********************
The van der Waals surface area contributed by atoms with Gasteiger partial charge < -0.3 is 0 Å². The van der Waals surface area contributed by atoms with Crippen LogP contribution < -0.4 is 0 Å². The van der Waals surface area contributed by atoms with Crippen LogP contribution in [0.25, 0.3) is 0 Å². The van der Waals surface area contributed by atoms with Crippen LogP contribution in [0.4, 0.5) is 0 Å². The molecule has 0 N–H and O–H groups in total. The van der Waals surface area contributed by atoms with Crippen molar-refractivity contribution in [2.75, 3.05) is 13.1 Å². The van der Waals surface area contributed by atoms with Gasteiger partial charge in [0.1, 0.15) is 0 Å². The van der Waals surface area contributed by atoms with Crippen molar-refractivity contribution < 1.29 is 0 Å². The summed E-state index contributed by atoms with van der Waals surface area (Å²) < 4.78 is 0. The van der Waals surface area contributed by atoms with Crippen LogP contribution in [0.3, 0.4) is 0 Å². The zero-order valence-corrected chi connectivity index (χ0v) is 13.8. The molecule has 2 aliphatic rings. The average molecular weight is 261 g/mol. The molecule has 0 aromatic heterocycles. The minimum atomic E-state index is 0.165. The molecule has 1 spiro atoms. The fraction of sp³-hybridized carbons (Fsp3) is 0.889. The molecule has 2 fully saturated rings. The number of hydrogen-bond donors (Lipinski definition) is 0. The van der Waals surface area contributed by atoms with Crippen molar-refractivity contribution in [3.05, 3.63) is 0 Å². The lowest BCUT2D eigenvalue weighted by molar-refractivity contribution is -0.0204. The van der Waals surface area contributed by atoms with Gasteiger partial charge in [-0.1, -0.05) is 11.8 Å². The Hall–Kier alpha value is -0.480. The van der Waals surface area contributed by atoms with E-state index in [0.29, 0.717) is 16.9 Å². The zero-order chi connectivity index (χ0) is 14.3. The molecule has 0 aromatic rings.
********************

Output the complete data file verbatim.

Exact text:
The van der Waals surface area contributed by atoms with Gasteiger partial charge < -0.3 is 0 Å². The van der Waals surface area contributed by atoms with Crippen LogP contribution < -0.4 is 0 Å². The van der Waals surface area contributed by atoms with Crippen LogP contribution in [0.25, 0.3) is 0 Å². The van der Waals surface area contributed by atoms with Crippen LogP contribution in [0.4, 0.5) is 0 Å². The molecule has 0 N–H and O–H groups in total. The van der Waals surface area contributed by atoms with Crippen molar-refractivity contribution in [2.75, 3.05) is 13.1 Å². The van der Waals surface area contributed by atoms with Gasteiger partial charge in [0.1, 0.15) is 0 Å². The van der Waals surface area contributed by atoms with Crippen molar-refractivity contribution < 1.29 is 0 Å². The summed E-state index contributed by atoms with van der Waals surface area (Å²) < 4.78 is 0. The van der Waals surface area contributed by atoms with Crippen LogP contribution in [0.3, 0.4) is 0 Å². The zero-order valence-corrected chi connectivity index (χ0v) is 13.8. The molecule has 2 aliphatic rings. The average molecular weight is 261 g/mol. The molecule has 0 aromatic heterocycles. The minimum atomic E-state index is 0.165. The molecule has 1 spiro atoms. The fraction of sp³-hybridized carbons (Fsp3) is 0.889. The molecule has 2 fully saturated rings. The number of hydrogen-bond donors (Lipinski definition) is 0. The van der Waals surface area contributed by atoms with Crippen molar-refractivity contribution in [3.05, 3.63) is 0 Å². The lowest BCUT2D eigenvalue weighted by molar-refractivity contribution is -0.0204. The van der Waals surface area contributed by atoms with Gasteiger partial charge in [-0.1, -0.05) is 11.8 Å². The Hall–Kier alpha value is -0.480. The van der Waals surface area contributed by atoms with E-state index in [0.29, 0.717) is 16.9 Å². The zero-order chi connectivity index (χ0) is 14.3. The molecule has 0 aromatic rings.